The Proms continue to advocate Newman’s idea by developing and encouraging an audience for a whole spectrum of music. This year’s programme is more diverse than ever, including an eclectic mixture of standard classical fare with plenty of contemporary classical music, jazz, musical theatre, film music, as well as rock and pop. Many feel this to be detrimental; the mix of so many different styles can apparently only lead to a ‘dumbing down’ effect. The real question is this; how do we move forward with any musical genre if the next generation (and their music) feel excluded? If those who would otherwise never attend a classical music festival are encouraged to come and enjoy a pop or musical theatre concert, they may then take the next step and enjoy a classical concert too. So for this reason alone diversity can only be a good thing.

The selection of concerts includes a performance by pop princess Paloma Faith (Prom 65 – September 5th) who performs with the Guy Barker Orchestra, the Pet Shop Boys (Prom 8 – July 23rd) with the BBC Singers and Concert Orchestra (narrated by Juliet Stevenson), the wonderful John Wilson and his orchestra (Prom 21 – August 2nd) with Kiss Me Kate, jazz singer Clare Teal with the Battle of the Bands (Prom 30 – 8th August), Laura Mvula (Prom 45 – August 19th) with the Metropole Orchestra and Jules Buckley, and Rufus Wainwright (Prom 74 – September 11th) with the Britten Sinfonia and Johannes Debus. Many of these are in the ‘Late Night’ Series starting after the main Prom concert at 10.15pm.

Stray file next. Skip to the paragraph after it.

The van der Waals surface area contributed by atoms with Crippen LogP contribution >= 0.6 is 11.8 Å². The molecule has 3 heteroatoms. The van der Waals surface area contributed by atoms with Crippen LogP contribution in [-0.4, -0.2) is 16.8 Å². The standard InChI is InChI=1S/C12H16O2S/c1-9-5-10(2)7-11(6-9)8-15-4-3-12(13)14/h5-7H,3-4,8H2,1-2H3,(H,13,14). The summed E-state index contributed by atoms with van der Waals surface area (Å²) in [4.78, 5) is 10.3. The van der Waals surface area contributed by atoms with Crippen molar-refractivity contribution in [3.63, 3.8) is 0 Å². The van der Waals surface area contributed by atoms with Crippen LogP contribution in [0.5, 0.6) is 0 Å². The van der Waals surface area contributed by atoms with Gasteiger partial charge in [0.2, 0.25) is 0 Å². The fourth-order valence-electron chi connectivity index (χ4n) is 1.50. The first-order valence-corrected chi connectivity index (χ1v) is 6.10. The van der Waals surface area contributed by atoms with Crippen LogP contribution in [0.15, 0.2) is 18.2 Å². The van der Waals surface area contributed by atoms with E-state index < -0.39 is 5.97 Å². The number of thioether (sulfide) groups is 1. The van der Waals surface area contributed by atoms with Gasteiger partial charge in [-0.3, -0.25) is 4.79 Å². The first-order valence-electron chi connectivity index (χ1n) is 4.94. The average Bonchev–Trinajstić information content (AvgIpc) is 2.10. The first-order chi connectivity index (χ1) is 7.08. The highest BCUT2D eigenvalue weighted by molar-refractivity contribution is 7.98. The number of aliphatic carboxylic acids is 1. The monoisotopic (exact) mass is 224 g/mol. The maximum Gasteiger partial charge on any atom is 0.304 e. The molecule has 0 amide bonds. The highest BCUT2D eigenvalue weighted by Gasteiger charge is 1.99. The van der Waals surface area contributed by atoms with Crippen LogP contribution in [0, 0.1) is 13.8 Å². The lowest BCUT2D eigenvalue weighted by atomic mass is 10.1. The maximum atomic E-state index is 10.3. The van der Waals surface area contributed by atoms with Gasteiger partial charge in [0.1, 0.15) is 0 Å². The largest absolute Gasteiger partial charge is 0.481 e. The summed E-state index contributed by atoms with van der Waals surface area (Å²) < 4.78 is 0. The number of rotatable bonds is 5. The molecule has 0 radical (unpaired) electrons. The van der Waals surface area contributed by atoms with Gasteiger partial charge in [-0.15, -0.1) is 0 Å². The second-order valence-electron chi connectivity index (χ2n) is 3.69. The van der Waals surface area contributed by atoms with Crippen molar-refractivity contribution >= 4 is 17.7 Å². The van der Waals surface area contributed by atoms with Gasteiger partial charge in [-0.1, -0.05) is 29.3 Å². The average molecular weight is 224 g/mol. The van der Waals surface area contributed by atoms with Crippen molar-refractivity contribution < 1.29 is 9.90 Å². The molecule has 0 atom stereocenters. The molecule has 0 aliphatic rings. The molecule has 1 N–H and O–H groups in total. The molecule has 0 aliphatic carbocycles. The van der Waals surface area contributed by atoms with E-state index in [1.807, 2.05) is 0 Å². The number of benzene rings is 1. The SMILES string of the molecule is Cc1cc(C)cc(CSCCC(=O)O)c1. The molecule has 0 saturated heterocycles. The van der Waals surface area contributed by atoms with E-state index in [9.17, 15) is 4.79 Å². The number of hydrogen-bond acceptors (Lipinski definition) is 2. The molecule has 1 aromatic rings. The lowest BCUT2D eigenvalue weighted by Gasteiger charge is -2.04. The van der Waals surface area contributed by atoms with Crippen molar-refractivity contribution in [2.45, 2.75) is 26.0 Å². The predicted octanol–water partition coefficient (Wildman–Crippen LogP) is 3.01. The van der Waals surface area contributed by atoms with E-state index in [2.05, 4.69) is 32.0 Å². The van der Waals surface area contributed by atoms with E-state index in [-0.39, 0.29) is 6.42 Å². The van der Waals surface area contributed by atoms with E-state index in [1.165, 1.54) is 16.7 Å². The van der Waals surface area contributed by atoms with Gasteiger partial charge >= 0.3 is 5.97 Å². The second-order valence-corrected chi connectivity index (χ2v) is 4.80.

For the children, there are two CBeebies Proms (Prom 11, July 26th and 13, July 27th) with the BBC Philharmonic and a great range of music, presented by various well-known presenters. There is also a BBC Sports Prom (Prom 3 – July 20th) presented by Gabby Logan, to include part of Carmina Burana (Orff) and music by John Williams, as well as a War Horse Prom (Prom 22 – August 3rd), featuring Gareth Malone, the Military Wives Choir and BBC Concert Orchestra.

However, the majority of concerts are traditional standard classical programmes, with many usual works such as Beethoven’s Choral Symphony, No.9 in D minor on the penultimate night (Prom 75 – September 12th) with the Leipzig Gewandhaus Orchestra conducted by Riccardo Chailly, and the Last Night (Prom 76 – September 13th) with all its typical fun and games. This year the soloists are violinist Janine Jansen, soprano Elizabeth Watts, tenor John Daszak and baritone Roderick Williams, who will perform alongside the BBC Chorus and Symphony Orchestra conducted by Sakari Oramo.